# GrainTracker

The Grain Tracker is a utility that may be used in phase-field simulations to reduce the number of order parameters needed to model a large polycrystal system. The GrainTracker utilizes the FeatureFloodCount object for indentifying and extracting individual grains from a solution field. Once the FeatureFloodCount object has identified all grains, the GrainTracker does two things:

• Match up grains from the current timestep with grains from the previous timestep.

• Remap grains that are "close" to coming into contact.

## Grain Tracking

The ability to track features over time is of interest for many simulation types. Here we present an algorithm for tracking arbitrary features on an unstructured mesh over time. The tracking stage is responsible for maintaining consistent and unique identification for an arbitrary number of moving and interacting features over time. The tracking stage is the only stage in the algorithm which requires stateful data between time steps. This is important from an implementation perspective as it can have an affect on the ability of a simulation to checkpoint, terminate, and successfully restart. Restart capabilities are useful for handling hardware faults or spreading out a long running simulation over several execution windows common in high performance computing environments.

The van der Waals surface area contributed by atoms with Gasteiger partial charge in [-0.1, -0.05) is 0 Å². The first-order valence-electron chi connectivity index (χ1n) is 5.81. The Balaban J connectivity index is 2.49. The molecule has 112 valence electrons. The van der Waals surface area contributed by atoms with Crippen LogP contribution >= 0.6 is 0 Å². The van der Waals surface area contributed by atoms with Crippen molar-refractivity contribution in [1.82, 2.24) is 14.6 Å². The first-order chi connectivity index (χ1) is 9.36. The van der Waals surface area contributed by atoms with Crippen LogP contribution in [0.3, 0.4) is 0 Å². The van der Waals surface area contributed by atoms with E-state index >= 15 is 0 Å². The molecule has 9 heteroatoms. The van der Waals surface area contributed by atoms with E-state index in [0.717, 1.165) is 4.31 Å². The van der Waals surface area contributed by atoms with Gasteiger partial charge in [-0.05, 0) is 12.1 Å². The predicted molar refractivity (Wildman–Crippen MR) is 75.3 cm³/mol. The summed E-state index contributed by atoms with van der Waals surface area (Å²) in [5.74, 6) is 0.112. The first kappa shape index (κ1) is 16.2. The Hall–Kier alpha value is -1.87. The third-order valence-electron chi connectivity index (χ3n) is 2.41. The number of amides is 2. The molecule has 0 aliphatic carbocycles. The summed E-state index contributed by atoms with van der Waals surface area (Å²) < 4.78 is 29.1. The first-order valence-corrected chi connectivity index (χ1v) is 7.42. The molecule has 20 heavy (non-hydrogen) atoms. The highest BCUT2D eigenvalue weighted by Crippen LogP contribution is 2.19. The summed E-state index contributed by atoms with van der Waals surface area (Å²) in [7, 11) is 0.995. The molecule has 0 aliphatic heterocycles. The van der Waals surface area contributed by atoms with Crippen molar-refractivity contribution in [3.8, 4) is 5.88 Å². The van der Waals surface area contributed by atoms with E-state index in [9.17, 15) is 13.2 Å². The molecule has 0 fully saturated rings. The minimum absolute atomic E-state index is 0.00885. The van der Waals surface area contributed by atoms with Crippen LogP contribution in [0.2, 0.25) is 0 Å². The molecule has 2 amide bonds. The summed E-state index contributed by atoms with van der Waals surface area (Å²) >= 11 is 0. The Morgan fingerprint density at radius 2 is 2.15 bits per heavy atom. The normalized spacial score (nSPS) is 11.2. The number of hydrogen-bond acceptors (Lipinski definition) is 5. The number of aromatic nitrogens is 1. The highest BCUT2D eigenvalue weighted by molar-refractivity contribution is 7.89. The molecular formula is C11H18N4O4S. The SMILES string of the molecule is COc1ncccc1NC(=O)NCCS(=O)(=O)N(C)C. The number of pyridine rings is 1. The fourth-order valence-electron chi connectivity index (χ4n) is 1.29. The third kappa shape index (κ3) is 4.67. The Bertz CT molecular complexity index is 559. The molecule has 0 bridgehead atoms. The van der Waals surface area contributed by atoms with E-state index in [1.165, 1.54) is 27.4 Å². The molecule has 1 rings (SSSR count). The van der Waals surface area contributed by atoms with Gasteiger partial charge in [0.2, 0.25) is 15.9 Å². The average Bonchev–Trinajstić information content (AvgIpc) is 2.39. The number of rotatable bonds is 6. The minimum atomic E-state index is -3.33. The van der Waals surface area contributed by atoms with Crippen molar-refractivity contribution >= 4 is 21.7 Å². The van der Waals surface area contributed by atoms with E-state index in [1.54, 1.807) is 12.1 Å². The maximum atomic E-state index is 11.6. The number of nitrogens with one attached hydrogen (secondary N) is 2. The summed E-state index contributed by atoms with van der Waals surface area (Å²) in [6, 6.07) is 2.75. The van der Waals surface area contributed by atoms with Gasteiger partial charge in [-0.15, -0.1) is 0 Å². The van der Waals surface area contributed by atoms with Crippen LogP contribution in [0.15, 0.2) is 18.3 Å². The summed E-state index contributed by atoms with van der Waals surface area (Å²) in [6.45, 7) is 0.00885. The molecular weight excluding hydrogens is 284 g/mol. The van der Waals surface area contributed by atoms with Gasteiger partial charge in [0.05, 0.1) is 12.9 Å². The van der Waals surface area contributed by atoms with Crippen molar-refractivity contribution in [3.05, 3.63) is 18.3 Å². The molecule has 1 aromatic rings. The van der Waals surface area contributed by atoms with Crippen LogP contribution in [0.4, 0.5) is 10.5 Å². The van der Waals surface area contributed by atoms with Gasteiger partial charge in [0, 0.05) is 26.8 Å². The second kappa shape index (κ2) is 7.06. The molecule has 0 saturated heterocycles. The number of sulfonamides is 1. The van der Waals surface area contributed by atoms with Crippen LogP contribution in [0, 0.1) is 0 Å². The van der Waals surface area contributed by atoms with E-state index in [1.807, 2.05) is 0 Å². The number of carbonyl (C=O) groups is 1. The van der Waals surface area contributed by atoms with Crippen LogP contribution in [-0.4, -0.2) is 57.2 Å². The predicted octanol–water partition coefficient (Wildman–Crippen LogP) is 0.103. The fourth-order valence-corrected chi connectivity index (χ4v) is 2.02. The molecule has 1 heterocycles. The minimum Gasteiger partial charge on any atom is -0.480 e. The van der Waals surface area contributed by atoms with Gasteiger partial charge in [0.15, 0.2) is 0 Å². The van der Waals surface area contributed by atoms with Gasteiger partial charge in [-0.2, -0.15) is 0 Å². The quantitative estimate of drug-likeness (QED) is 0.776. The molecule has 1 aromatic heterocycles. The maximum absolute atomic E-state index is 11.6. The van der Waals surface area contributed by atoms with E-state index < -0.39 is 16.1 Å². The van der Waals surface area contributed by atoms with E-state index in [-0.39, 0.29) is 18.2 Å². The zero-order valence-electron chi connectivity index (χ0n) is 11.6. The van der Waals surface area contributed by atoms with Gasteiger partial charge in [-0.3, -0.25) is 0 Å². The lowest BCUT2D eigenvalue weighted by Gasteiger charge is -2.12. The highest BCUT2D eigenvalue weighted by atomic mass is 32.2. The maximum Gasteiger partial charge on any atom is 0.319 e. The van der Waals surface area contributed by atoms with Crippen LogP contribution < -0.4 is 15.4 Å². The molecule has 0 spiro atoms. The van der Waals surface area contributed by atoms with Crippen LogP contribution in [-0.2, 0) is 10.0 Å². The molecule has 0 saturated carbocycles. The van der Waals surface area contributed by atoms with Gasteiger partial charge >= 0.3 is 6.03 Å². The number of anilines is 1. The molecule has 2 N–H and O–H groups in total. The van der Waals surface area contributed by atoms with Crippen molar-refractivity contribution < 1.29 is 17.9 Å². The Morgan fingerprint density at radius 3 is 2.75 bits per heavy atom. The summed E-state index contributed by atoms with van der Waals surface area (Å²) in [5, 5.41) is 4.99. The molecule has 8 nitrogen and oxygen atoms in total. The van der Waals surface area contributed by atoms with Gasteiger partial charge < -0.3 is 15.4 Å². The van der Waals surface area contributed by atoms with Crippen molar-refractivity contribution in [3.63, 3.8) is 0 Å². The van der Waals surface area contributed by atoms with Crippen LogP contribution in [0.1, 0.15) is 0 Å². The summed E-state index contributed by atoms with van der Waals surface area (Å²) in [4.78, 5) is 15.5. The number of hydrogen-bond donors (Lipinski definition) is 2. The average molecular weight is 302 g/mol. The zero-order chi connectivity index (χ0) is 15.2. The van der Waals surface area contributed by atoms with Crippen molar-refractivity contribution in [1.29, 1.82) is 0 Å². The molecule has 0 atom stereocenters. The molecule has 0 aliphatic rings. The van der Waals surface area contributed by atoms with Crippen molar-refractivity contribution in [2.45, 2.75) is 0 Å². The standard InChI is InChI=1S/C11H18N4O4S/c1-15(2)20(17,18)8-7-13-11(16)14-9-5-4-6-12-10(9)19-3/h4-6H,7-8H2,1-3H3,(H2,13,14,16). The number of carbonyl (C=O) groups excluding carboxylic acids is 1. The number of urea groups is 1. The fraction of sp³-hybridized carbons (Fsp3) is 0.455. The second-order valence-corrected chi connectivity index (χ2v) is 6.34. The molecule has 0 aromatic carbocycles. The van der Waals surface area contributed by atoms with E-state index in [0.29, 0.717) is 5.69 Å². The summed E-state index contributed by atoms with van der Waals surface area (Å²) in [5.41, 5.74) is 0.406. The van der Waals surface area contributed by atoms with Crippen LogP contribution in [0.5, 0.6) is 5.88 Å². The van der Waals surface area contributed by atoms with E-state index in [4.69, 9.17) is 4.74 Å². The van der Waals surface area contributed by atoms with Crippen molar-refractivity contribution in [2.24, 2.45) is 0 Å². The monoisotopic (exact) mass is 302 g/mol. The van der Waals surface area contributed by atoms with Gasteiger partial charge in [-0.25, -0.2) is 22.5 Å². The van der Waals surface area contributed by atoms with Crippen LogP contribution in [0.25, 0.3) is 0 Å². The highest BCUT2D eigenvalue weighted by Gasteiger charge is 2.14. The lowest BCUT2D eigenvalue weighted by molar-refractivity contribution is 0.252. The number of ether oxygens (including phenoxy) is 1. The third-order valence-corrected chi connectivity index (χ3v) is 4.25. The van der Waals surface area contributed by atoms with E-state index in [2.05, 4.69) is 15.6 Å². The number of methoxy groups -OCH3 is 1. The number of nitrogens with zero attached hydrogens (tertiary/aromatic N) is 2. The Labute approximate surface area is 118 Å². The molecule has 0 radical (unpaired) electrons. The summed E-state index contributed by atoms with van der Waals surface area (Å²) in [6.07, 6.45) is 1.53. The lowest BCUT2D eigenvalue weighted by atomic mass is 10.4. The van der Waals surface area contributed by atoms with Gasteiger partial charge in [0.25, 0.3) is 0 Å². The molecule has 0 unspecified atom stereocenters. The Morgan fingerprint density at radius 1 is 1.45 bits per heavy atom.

During the first invocation of the feature tracking stage there is no previous feature data to compare against so no tracking is performed. Instead a set of IDs must be assigned to each identified feature. These IDs may be supplied externally if desired. In fact there are no restrictions on the IDs if supplied externally. The IDs need not be contiguous nor must they be unique. However, if separate features are assigned duplicate IDs and those features come into contact during a simulation, the data will be coalesced, which may or may not result in a correct simulation. If an external assignment is not desired, the feature tracking algorithm will assign a set of contiguous and unique IDs to each individual feature. This is accomplished by first sorting the identified features by the min element ID stored in each feature's data structure and assigning a number based on the sorted position. This strategy ensures a stable sorting insusceptible to different mesh partitionings.